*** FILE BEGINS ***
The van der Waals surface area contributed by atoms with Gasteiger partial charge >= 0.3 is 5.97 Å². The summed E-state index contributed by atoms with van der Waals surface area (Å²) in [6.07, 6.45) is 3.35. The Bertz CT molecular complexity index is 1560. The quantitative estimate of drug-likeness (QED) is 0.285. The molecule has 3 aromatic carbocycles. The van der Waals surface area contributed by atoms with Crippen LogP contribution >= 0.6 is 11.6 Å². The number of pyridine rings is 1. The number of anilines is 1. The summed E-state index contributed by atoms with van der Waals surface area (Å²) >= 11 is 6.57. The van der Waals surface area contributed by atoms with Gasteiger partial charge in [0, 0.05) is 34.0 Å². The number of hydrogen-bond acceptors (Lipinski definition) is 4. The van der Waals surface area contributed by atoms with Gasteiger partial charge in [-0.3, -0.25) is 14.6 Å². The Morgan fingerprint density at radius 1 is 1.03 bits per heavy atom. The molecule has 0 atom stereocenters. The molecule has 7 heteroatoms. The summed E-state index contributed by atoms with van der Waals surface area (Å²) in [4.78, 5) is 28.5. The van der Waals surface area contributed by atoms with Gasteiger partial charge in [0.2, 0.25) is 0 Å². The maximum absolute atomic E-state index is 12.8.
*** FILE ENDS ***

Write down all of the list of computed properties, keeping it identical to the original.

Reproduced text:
The van der Waals surface area contributed by atoms with Gasteiger partial charge >= 0.3 is 5.97 Å². The summed E-state index contributed by atoms with van der Waals surface area (Å²) in [6.07, 6.45) is 3.35. The Bertz CT molecular complexity index is 1560. The quantitative estimate of drug-likeness (QED) is 0.285. The molecule has 3 aromatic carbocycles. The van der Waals surface area contributed by atoms with Crippen LogP contribution >= 0.6 is 11.6 Å². The number of pyridine rings is 1. The number of anilines is 1. The summed E-state index contributed by atoms with van der Waals surface area (Å²) >= 11 is 6.57. The van der Waals surface area contributed by atoms with Gasteiger partial charge in [0, 0.05) is 34.0 Å². The number of hydrogen-bond acceptors (Lipinski definition) is 4. The van der Waals surface area contributed by atoms with Gasteiger partial charge in [-0.3, -0.25) is 14.6 Å². The Morgan fingerprint density at radius 1 is 1.03 bits per heavy atom. The molecule has 0 atom stereocenters. The molecule has 7 heteroatoms. The summed E-state index contributed by atoms with van der Waals surface area (Å²) in [4.78, 5) is 28.5. The van der Waals surface area contributed by atoms with Gasteiger partial charge in [0.2, 0.25) is 0 Å². The maximum absolute atomic E-state index is 12.8.